The rising cases and hospitalizations have translated to a growing number of COVID-related deaths. Officials reported 26 more deaths Monday, pushing the toll to 11,658 since the pandemic swept into the state in March 2020.
The rising surveillance metrics point to indifference and fatigue among Marylanders, some of whom may be averse to changing their behaviors at this point in the pandemic, said Christopher Thompson, an immunologist and associate professor in the department of biology at Loyola University Maryland.
“It’s just really frustrating, because we do have a lot of power in our own hands to slow this spread,” Thompson said. “We’re failing to do the things we know work: wearing masks appropriately, and at the right times; failing to wash hands and socially distance; getting vaccinated and getting tested; and staying home when you feel sick.
“The frustrating part is, we could have this peak now, and have it head down immediately, but we’re not willing to do that.”
On Monday, Maryland Gov. Larry Hogan said his administration would focus on curbing hospitalizations by issuing a mask requirement inside state government buildings, providing paid leave for employees to get booster shots, and granting state agencies more flexibility to institute telework and “hybrid” work policies.
The Republican governor has not implemented a limited public health emergency, called for last week by the Maryland Hospital Association. Such a declaration would provide more protection for health care workers.
Atlas said the move would help hospitals as they shift to crisis-mode standards of care, enabling them to ease some of the burden on medical personnel, including postponing some patients’ surgical procedures, cutting back on documentation for now, and converting physical spaces to other uses as needed.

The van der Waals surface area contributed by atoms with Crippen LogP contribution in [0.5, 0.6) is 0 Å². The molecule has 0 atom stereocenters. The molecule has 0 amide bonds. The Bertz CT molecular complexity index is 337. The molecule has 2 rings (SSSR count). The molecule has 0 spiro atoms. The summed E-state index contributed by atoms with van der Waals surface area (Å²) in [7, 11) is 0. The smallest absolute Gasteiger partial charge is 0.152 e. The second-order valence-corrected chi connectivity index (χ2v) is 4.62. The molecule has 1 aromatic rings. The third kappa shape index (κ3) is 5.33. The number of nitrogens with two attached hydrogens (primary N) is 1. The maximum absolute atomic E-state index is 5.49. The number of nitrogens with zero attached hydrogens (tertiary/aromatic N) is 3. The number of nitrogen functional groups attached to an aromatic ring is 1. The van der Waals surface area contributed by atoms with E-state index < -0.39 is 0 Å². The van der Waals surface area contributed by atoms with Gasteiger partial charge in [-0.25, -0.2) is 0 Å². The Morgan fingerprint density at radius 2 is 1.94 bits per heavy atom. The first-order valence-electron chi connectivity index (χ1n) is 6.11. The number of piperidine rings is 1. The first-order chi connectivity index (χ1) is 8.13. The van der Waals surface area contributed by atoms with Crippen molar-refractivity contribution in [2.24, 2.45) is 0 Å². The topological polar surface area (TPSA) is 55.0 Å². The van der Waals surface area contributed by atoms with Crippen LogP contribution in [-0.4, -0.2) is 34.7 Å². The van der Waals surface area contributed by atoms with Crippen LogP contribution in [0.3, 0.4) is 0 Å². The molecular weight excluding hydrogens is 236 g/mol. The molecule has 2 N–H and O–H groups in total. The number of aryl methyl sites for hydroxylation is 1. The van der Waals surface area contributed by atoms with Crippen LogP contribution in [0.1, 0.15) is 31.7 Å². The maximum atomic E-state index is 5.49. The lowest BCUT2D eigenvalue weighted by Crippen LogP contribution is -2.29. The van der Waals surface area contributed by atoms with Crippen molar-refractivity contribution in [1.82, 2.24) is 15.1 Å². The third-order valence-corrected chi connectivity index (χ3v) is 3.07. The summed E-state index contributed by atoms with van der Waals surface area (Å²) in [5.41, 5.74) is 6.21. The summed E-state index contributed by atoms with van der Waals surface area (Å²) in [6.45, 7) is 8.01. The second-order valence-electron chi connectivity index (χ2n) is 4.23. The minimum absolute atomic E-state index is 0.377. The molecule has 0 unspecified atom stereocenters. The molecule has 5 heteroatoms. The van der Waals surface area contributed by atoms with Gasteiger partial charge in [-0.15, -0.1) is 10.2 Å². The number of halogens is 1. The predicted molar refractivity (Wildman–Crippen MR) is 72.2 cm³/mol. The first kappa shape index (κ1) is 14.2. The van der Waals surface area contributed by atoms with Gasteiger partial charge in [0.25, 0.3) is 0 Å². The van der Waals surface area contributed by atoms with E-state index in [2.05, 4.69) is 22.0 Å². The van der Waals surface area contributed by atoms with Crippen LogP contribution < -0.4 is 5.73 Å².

Over the 10 days, several area hospitals have shifted to the emergency standards, including the Luminis Health’s hospitals in Annapolis and Lanham, Johns Hopkins Bayview Medical Center in Baltimore and University of Maryland’s Upper Chesapeake Medical Center in Bel Air, Harford Memorial Hospital in Havre de Grace and Baltimore Washington Medical Center in Glen Burnie.
In a statement Monday, Dr. Thomas B. Smyth, president and CEO of St. Joe’s, said staff members, though “exhausted,” continue to provide the highest caliber of clinical care to patients.
State data points to Baltimore City as having the highest case rate per 1,000 people over a 14-day period, with 28.61, followed by Charles (27.78), Prince George’s (25.95), Montgomery (22.82) and St. Mary’s (22.36) counties. Behind St. Mary’s are Dorchester (21.24) Baltimore (19.78) and Howard (19.55) counties.
Allegany, Washington, Wicomico and Somerset counties lead in the total number of COVID-19 cases per 1,000 people ever confirmed, with 179.07, 172.17, 167.69 and 155, respectively.
Several testing centers were closed Monday due to a winter snowstorm that also shuttered area school systems. Icy conditions are expected Tuesday morning. State residents were encouraged to stay home and avoid the roads when possible.